Power on Campus: Fundamentalists Have the Last Laugh

It doesn’t make a lot of sense. At places such as Yale, Claremont McKenna, and Missouri, presidents are resigning and faculty are trembling. Ham-fisted protesters are demanding an end to free speech. Halloween costumes have become a disguise for racial oppression. To regular joes and pundits alike, this burst of campus outrage can seem puzzling. But there is one group to whom this phenomenon would make perfect sense.

A brief review of the cases:

The episodes can tell us a good deal about the real levers of power on campus. Who doesn’t have power? Administrators charged with insensitivity toward systematic racism and oppression. They get the boot, and fast, if they seem to oppose racial inclusivism.

Who else doesn’t have power? Students who want bread-and-butter economic reforms of higher ed. Even when a million students protested for lower tuition and lower student debt, it didn’t generate the same feverish buzz as these recent racial protests. To my knowledge, no university president has resigned because his or her school is expensive.

Who else is out? Even protesters against racial insensitivity, if they try to use physical coercion. When that happened recently at Missouri, for instance, the offending bully resigned and even sympathetic leftist pundits agreed that the protesters weren’t “always-wise.”

Just as informative, these protests tell us who really has power on campus. Who has it? Football teams. Duh. But even those athletes are energized by a surprising fact.

The real power on campus these days comes from an ancient but complicated moral idea. We might call it “the impulse to orthodoxy.” It can be tricky to understand, especially since no one is talking about it in those terms. The impulse to orthodoxy includes a moral two-step: Not only must people behave in a moral way, but they must actively seek out and root out those who fail to understand the proper reasons for moral action.

How does this ancient idea work in today’s campus protests? The successful campus protests these days insist not only that school leaders fight racism. More telling, protesters are fired up by the idea that they are under a moral imperative to expose and exclude all those who do not adequately understand the nuances of systematic racism.

At Missouri, for example, system president Tim Wolfe eventually resigned due to a perceived lack of administrative action against repeated racial incidents. The protesters wanted more than new policies. They wanted Wolfe out. Why? Because Wolfe personally seemed to misunderstand or even belittle complaints about systematic racism. One student leader went on a much-publicized hunger strike until Wolfe was kicked out. The student, Jonathan Butler, explained that only the ouster of Wolfe would make the school “a better place.”

At Yale, too, the impulse to orthodoxy has caused some observers to scratch their heads. On one level, it seems like a slightly hysterical protest about a fairly reasonable request. Faculty masters Nicholas and Erika Christakis suggested that students might relax about Halloween costumes. So what’s the problem? Morally orthodox students could not stand Christakis’s suggestion that they simply “look away” from offensive outfits. For the orthodox, looking away from immorality is as bad or worse than the immorality itself.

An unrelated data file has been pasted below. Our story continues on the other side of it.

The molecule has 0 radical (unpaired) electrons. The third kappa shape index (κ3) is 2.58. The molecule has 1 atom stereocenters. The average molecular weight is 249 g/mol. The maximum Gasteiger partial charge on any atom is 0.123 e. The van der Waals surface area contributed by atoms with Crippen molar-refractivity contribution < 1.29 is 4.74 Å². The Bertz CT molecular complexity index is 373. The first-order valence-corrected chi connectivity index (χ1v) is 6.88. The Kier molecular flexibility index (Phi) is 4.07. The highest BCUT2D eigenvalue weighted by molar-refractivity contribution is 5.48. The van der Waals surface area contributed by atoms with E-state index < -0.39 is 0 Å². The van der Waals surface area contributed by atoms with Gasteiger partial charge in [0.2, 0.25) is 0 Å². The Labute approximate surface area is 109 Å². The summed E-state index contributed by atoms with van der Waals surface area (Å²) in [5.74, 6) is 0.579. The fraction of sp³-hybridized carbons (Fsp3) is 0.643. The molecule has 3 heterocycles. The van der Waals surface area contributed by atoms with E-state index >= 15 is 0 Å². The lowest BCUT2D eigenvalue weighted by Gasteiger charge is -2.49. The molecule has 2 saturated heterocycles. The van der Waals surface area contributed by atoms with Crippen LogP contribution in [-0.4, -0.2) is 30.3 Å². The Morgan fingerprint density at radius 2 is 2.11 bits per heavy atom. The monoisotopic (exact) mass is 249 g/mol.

A similarly insufficient zeal damned an administrator of the elite Claremont McKenna College in California. Dean of Students Mary Spellman wrote a sympathetic email to a student who complained about racial insensitivity. So what’s the problem? Spellman included a line about non-white students who “don’t fit our CMC mold.” To protesters, such language smacked of a hidden, intolerable insensitivity.

In all these cases, school leaders and faculty are under attack for two reasons. First, they are accused of displaying an inadequate understanding of and zealousness about racial inclusivity. The oft-confusing part, though, comes from the second reason. The impulse to orthodoxy demands that such inadequate agreement be tirelessly sought out and ruthlessly purged. It is not enough to apologize. Campus protesters feel free to use any coercion, stamp out any speech, if those things seem to promote immorality.

Today’s racial protesters will be surprised at the people who might understand them best: Protestant fundamentalists. As I’m finding out as I research my new book, the history of fundamentalist higher education is mostly the story of a similar impulse to orthodoxy. Beginning in the 1920s, it was not enough for fundamentalists simply to protest against secularization of the academy. It was not enough simply to disagree with the theological implications of evolution. Rather, for fundamentalists since the 1920s, it was necessary to demand that schools purge all such things. When that didn’t work, fundamentalists opened their own schools, places such as Wheaton College, Bob Jones University, and Bryan College.

Throughout their histories, fundamentalist colleges have taken drastic action to purge any hint of compromise. In 1961, for example, Wheaton scientist Russell Mixter had to offer elaborate apologies to those who thought he might have accepted mainstream evolutionary theory.

These days, similar drastic action is wracking the campus of Bryan College. Faculty who seem not to be sufficiently zealous in their embrace of a young earth are being shown the door.

Of course, the specific moral ideas are extremely different. At fundamentalist colleges, the dangerous trends were toward theological modernism and evolutionary science. At today’s elite mainstream colleges, the moral imperative demands the removal—root and branch—of those who don’t sufficiently act against systematic racism.

Yet the impulse remains the same. The moral imperative of orthodoxy requires more than just a certain set of ideas. It implies a tireless and ruthless dedication to root out all those who do not adequately understand or embody those ideas.

Leave a comment


  1. This is a brilliant post. Thank you.

  2. Your post doesn’t make any sense. Orthodox institutions endorse their orthodox positions.

    I have no idea how that cpmpares with what’s happening at Missouri and Yale.

    • Dr. McLeroy,
      If I missed the mark by that much, I must not have expressed my point very clearly. Let me try again.
      I’m not arguing here that any particular school does or does not fulfill its claims to orthodoxy. Rather, what’s interesting to me is the way a college or university struggles to come to grips with an ever-shifting moral orthodoxy. In places such as Yale, Mizzou, CMC, student activists tend to assert a moral orthodoxy that the campus community finds compelling. That is the reason why presidents and faculty agree to (some) student-activist demands. If the claims to moral orthodoxy were not compelling, presidents and faculty would not resign. They might expel the students instead.
      At a school like Yale, in recent weeks, the Christakises have asserted that moral orthodoxy does not demand rigid policing of the cultural implications of costumes. Clearly, the controversy that has resulted proves there is no clear agreement on this question, at Yale or in our wider society.